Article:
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Good Bacteria…Bad Bacteria…What You Need to Know

March 17, 2015

Many people cringe at the thought of bacteria, and are shocked about facts relating to them. For example, studies have shown the average adult human body contains four pounds of bacteria. Bacteria cover the entire body, inside and out. The digestive tract alone contains up to 5000 different species.

The Human Microbiome is Good for You

The flora of the digestive tract is primarily composed of bacteria, but also includes additional microorganisms such as yeast. This entire ecosystem is referred to as the microbiome, and plays an essential role in human health. Humans have a symbiotic relationship with their microbiome, meaning we and the bacteria benefit from one another.

Role of the Microbiome

The good bacteria colonized within the gut are so essential to health that some refer to the microbiome as its own organ system within the body.

One importance of having ample amounts of good bacteria is that they create a protective layer for the digestive tract, leaving no room for harmful bacterial to reside. Additionally, they contribute to a healthy lining of the gut wall, which provides a filter for unwanted allergens and pathogens. Any alterations in this protective barrier can lead to gastrointestinal infections or increased intestinal permeability, often referred to as leaky gut syndrome. With such loss of intestinal wall integrity, the body is more susceptible to rheumatoid conditions, allergic reactions, autoimmune diseases, and generalized inflammation.

Another important function of the microbiome is to facilitate the metabolism of various nutrients, which the bacteria can use as fuel sources. In doing so, they create byproducts that we are able to utilize for our own nutritional needs. Examples of nutrients gained from bacterial metabolism include vitamin K, short-chain fatty acids, folic acid, and biotin.

The Development of the Microbiome

For the most part, a baby in the mother’s womb is sterile, meaning bacteria have not yet colonized the gastrointestinal tract. The natural way a baby becomes colonized with bacteria is by exiting the birth canal during delivery. During this process, the child is inoculated with the bacteria from the mother. This allows the baby to start developing a microbiome. Babies born via Cesarean section skip this colonization process, and instead are first exposed to bacteria from the surrounding environment. While this may have no long-term consequences for some, others born via C-section may develop allergies later in life because of this alteration in the initial colonization of bacteria. This exemplifies the correlation between immune health and the intestinal microbiome.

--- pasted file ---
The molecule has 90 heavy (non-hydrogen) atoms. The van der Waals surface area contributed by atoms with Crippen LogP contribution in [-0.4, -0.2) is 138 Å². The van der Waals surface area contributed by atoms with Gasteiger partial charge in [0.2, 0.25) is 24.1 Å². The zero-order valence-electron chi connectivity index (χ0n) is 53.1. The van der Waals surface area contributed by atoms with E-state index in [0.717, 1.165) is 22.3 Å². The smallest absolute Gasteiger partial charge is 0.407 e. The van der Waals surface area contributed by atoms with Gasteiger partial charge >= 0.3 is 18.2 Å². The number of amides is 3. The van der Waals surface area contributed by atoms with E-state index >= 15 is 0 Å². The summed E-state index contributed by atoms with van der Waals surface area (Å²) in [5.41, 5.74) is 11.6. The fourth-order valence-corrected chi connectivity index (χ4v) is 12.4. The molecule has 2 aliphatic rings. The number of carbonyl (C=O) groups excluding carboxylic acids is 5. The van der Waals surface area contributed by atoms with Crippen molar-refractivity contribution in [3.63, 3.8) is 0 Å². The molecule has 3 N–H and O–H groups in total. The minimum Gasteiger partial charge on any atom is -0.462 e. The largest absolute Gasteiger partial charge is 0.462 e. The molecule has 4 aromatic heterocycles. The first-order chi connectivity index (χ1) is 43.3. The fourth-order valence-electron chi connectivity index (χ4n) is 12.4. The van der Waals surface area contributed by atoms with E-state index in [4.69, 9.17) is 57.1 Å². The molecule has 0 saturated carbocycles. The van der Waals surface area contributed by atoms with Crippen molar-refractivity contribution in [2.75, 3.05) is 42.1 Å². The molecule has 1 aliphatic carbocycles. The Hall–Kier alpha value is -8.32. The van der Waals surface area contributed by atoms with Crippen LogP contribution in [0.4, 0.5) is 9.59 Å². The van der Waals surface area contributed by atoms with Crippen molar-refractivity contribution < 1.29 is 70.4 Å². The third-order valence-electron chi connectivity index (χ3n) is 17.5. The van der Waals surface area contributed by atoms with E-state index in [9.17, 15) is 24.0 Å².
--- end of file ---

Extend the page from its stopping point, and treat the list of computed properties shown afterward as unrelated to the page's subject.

Alterations of the Microbiome

As a person ages, the microbiome is altered by a number of factors, including diet, digestion, stress, hormones, infections, and environment. Sometimes, the alteration is beneficial, and helps with good bacteria survival. An example of this is eating fermented foods that contain helpful microorganisms called probiotics.

Other times, the factors can have negative effects on the flora, and can lead to microbial imbalances called dysbiosis. One example of this is a diet high in alcohol or refined carbohydrates, which can contribute to an overgrowth of yeast within the body. Certain medications, such as antibiotics, steroids, and birth control pills, also can contribute. The damage done by these medications on the gut flora can be difficult to completely restore. That is why certain medications should not be used in excess, and —alternative treatments should be tried when appropriate.

Types of Dysbiosis

Not all types of dysbiosis are created equally. Variations include an excess of normal flora, such as with yeast infections or small bowel bacterial overgrowth (SIBO), displacement of normal flora in inappropriate locations, presence of pathogenic bacteria, or a mutation in good bacteria as seen with drug resistant strains. Because of the vast differences in variation, treatment differs from person to person. It can range from antimicrobials to get rid of bad bacteria, probiotics to help with good bacteria, nutritional modifications, or alterations in medications. Working with a doctor is the best way to get proper treatment to help restore balance.

Dysbiosis Symptoms and Long-term Effects

If you have dysbiosis, don’t ignore it. Dysbiosis diminishes the beneficial effects of a healthy ecosystem within the body, and has been linked to a number of conditions. Dysbiosis often causes common gastrointestinal signs and symptoms such as gas, bloating, constipation, diarrhea, and heartburn. However, it can lead to other symptoms that may seem unrelated to gut health, such as acne, rashes, hives, headache, brain fog, and fatigue. Additionally, dysbiosis is under investigation for linkages to various rheumatoid conditions, autism, allergies, and even certain types of cancer.

While the complexity of dysbiosis continues to be researched, our understanding has come a long way in discovering the vast linkage between the human microbiome and health, allowing for the medical community to better help people restore balance within their bodies.

Dr. Tonya Pasternak is a board certified naturopathic physician with a family practice in Manchester at Connecticut Natural Health Specialists. All of the physicians there are in-network providers for most insurance companies. Dr. Pasternak is accepting new patients; to schedule an appointment please call (860)533-0179.

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